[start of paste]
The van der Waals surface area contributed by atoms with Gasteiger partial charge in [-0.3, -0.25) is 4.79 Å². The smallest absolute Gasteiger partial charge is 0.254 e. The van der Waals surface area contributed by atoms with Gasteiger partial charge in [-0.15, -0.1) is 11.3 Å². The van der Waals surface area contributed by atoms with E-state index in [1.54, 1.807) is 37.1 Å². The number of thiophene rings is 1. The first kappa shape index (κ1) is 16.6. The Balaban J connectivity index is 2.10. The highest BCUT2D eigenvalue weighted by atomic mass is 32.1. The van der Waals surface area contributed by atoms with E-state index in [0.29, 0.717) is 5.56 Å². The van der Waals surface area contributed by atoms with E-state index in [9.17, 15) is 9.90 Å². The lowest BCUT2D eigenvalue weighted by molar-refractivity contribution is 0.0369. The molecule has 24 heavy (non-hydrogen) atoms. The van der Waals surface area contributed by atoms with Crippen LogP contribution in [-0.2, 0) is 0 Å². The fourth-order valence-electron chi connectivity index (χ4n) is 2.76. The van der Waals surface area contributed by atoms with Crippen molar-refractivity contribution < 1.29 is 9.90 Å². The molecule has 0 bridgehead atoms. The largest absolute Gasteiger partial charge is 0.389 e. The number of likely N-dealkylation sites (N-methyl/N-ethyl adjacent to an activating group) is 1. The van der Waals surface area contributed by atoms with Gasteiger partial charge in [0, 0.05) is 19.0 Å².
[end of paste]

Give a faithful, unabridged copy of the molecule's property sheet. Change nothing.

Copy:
The van der Waals surface area contributed by atoms with Gasteiger partial charge in [-0.3, -0.25) is 4.79 Å². The smallest absolute Gasteiger partial charge is 0.254 e. The van der Waals surface area contributed by atoms with Gasteiger partial charge in [-0.15, -0.1) is 11.3 Å². The van der Waals surface area contributed by atoms with E-state index in [1.54, 1.807) is 37.1 Å². The number of thiophene rings is 1. The first kappa shape index (κ1) is 16.6. The Balaban J connectivity index is 2.10. The highest BCUT2D eigenvalue weighted by atomic mass is 32.1. The van der Waals surface area contributed by atoms with E-state index in [0.29, 0.717) is 5.56 Å². The van der Waals surface area contributed by atoms with E-state index in [9.17, 15) is 9.90 Å². The lowest BCUT2D eigenvalue weighted by molar-refractivity contribution is 0.0369. The molecule has 24 heavy (non-hydrogen) atoms. The van der Waals surface area contributed by atoms with Crippen LogP contribution in [-0.2, 0) is 0 Å². The fourth-order valence-electron chi connectivity index (χ4n) is 2.76. The van der Waals surface area contributed by atoms with Crippen molar-refractivity contribution < 1.29 is 9.90 Å². The molecule has 0 bridgehead atoms. The largest absolute Gasteiger partial charge is 0.389 e. The number of likely N-dealkylation sites (N-methyl/N-ethyl adjacent to an activating group) is 1. The van der Waals surface area contributed by atoms with Gasteiger partial charge in [0, 0.05) is 19.0 Å².